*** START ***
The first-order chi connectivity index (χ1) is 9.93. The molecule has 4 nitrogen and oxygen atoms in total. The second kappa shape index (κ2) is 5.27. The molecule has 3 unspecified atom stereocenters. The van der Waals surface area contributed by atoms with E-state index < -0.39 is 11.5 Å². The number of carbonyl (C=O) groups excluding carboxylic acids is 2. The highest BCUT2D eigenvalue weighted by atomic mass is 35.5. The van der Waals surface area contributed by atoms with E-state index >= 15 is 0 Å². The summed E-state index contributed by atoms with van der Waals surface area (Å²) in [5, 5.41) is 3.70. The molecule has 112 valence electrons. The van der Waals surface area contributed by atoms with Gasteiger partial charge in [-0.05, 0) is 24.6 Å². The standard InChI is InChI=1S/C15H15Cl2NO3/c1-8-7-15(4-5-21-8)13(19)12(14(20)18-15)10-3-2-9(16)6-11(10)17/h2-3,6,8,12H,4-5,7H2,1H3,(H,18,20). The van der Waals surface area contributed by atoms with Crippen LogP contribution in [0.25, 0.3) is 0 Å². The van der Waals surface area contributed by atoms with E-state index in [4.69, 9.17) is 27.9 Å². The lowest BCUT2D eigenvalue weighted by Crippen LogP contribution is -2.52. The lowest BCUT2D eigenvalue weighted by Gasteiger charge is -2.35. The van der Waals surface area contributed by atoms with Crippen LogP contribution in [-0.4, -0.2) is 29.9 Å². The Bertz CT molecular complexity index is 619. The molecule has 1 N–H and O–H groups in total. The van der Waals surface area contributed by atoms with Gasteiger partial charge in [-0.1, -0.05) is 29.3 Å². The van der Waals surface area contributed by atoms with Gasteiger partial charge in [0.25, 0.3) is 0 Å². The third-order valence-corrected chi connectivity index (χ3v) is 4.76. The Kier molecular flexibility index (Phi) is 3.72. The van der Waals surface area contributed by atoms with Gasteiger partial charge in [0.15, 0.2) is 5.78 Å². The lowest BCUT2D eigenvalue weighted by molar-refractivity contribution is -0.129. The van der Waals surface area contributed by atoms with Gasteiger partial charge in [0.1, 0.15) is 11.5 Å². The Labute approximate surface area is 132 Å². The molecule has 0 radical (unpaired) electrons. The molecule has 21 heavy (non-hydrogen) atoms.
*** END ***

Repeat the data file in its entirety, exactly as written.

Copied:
The first-order chi connectivity index (χ1) is 9.93. The molecule has 4 nitrogen and oxygen atoms in total. The second kappa shape index (κ2) is 5.27. The molecule has 3 unspecified atom stereocenters. The van der Waals surface area contributed by atoms with E-state index < -0.39 is 11.5 Å². The number of carbonyl (C=O) groups excluding carboxylic acids is 2. The highest BCUT2D eigenvalue weighted by atomic mass is 35.5. The van der Waals surface area contributed by atoms with E-state index >= 15 is 0 Å². The summed E-state index contributed by atoms with van der Waals surface area (Å²) in [5, 5.41) is 3.70. The molecule has 112 valence electrons. The van der Waals surface area contributed by atoms with Gasteiger partial charge in [-0.05, 0) is 24.6 Å². The standard InChI is InChI=1S/C15H15Cl2NO3/c1-8-7-15(4-5-21-8)13(19)12(14(20)18-15)10-3-2-9(16)6-11(10)17/h2-3,6,8,12H,4-5,7H2,1H3,(H,18,20). The van der Waals surface area contributed by atoms with Crippen LogP contribution in [0.25, 0.3) is 0 Å². The van der Waals surface area contributed by atoms with E-state index in [4.69, 9.17) is 27.9 Å². The lowest BCUT2D eigenvalue weighted by Crippen LogP contribution is -2.52. The lowest BCUT2D eigenvalue weighted by Gasteiger charge is -2.35. The van der Waals surface area contributed by atoms with Crippen LogP contribution in [-0.4, -0.2) is 29.9 Å². The Bertz CT molecular complexity index is 619. The molecule has 1 N–H and O–H groups in total. The van der Waals surface area contributed by atoms with Gasteiger partial charge in [-0.1, -0.05) is 29.3 Å². The van der Waals surface area contributed by atoms with Gasteiger partial charge in [0.25, 0.3) is 0 Å². The third-order valence-corrected chi connectivity index (χ3v) is 4.76. The Kier molecular flexibility index (Phi) is 3.72. The van der Waals surface area contributed by atoms with Gasteiger partial charge in [0.15, 0.2) is 5.78 Å². The lowest BCUT2D eigenvalue weighted by molar-refractivity contribution is -0.129. The van der Waals surface area contributed by atoms with Gasteiger partial charge in [0.1, 0.15) is 11.5 Å². The Labute approximate surface area is 132 Å². The molecule has 0 radical (unpaired) electrons. The molecule has 21 heavy (non-hydrogen) atoms.